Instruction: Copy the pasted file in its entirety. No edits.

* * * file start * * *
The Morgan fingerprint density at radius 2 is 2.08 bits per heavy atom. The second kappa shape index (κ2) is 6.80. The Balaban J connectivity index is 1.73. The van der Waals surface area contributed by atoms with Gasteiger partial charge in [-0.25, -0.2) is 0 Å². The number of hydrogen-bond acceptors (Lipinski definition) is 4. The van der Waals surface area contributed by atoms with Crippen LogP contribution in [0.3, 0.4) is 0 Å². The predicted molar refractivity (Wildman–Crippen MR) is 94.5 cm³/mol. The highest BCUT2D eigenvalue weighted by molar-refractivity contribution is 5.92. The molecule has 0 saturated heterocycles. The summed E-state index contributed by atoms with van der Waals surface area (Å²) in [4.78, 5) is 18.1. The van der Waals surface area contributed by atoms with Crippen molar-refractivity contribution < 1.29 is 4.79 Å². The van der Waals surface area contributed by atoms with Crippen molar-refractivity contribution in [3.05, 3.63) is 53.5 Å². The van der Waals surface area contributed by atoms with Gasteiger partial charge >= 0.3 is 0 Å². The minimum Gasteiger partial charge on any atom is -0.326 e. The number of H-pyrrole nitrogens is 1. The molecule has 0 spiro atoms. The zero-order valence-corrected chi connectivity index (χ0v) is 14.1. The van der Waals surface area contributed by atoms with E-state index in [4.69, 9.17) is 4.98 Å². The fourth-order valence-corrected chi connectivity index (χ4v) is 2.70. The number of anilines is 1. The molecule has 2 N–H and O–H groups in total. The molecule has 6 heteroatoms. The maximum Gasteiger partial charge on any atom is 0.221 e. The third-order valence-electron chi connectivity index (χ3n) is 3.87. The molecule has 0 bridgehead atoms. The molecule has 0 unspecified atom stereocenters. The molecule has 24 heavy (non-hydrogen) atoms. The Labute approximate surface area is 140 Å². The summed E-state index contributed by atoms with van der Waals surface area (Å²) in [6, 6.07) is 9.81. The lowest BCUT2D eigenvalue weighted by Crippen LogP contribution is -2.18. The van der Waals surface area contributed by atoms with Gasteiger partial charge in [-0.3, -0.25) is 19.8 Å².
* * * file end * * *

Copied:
The Morgan fingerprint density at radius 2 is 2.08 bits per heavy atom. The second kappa shape index (κ2) is 6.80. The Balaban J connectivity index is 1.73. The van der Waals surface area contributed by atoms with Gasteiger partial charge in [-0.25, -0.2) is 0 Å². The number of hydrogen-bond acceptors (Lipinski definition) is 4. The van der Waals surface area contributed by atoms with Crippen LogP contribution in [0.3, 0.4) is 0 Å². The predicted molar refractivity (Wildman–Crippen MR) is 94.5 cm³/mol. The highest BCUT2D eigenvalue weighted by molar-refractivity contribution is 5.92. The molecule has 0 saturated heterocycles. The summed E-state index contributed by atoms with van der Waals surface area (Å²) in [4.78, 5) is 18.1. The van der Waals surface area contributed by atoms with Crippen molar-refractivity contribution < 1.29 is 4.79 Å². The van der Waals surface area contributed by atoms with Crippen molar-refractivity contribution in [3.05, 3.63) is 53.5 Å². The van der Waals surface area contributed by atoms with Gasteiger partial charge >= 0.3 is 0 Å². The minimum Gasteiger partial charge on any atom is -0.326 e. The number of H-pyrrole nitrogens is 1. The molecule has 0 spiro atoms. The zero-order valence-corrected chi connectivity index (χ0v) is 14.1. The van der Waals surface area contributed by atoms with E-state index in [4.69, 9.17) is 4.98 Å². The fourth-order valence-corrected chi connectivity index (χ4v) is 2.70. The number of anilines is 1. The molecule has 2 N–H and O–H groups in total. The molecule has 6 heteroatoms. The maximum Gasteiger partial charge on any atom is 0.221 e. The third-order valence-electron chi connectivity index (χ3n) is 3.87. The molecule has 0 bridgehead atoms. The molecule has 0 unspecified atom stereocenters. The molecule has 24 heavy (non-hydrogen) atoms. The Labute approximate surface area is 140 Å². The summed E-state index contributed by atoms with van der Waals surface area (Å²) in [6, 6.07) is 9.81. The lowest BCUT2D eigenvalue weighted by Crippen LogP contribution is -2.18. The van der Waals surface area contributed by atoms with Gasteiger partial charge in [-0.3, -0.25) is 19.8 Å².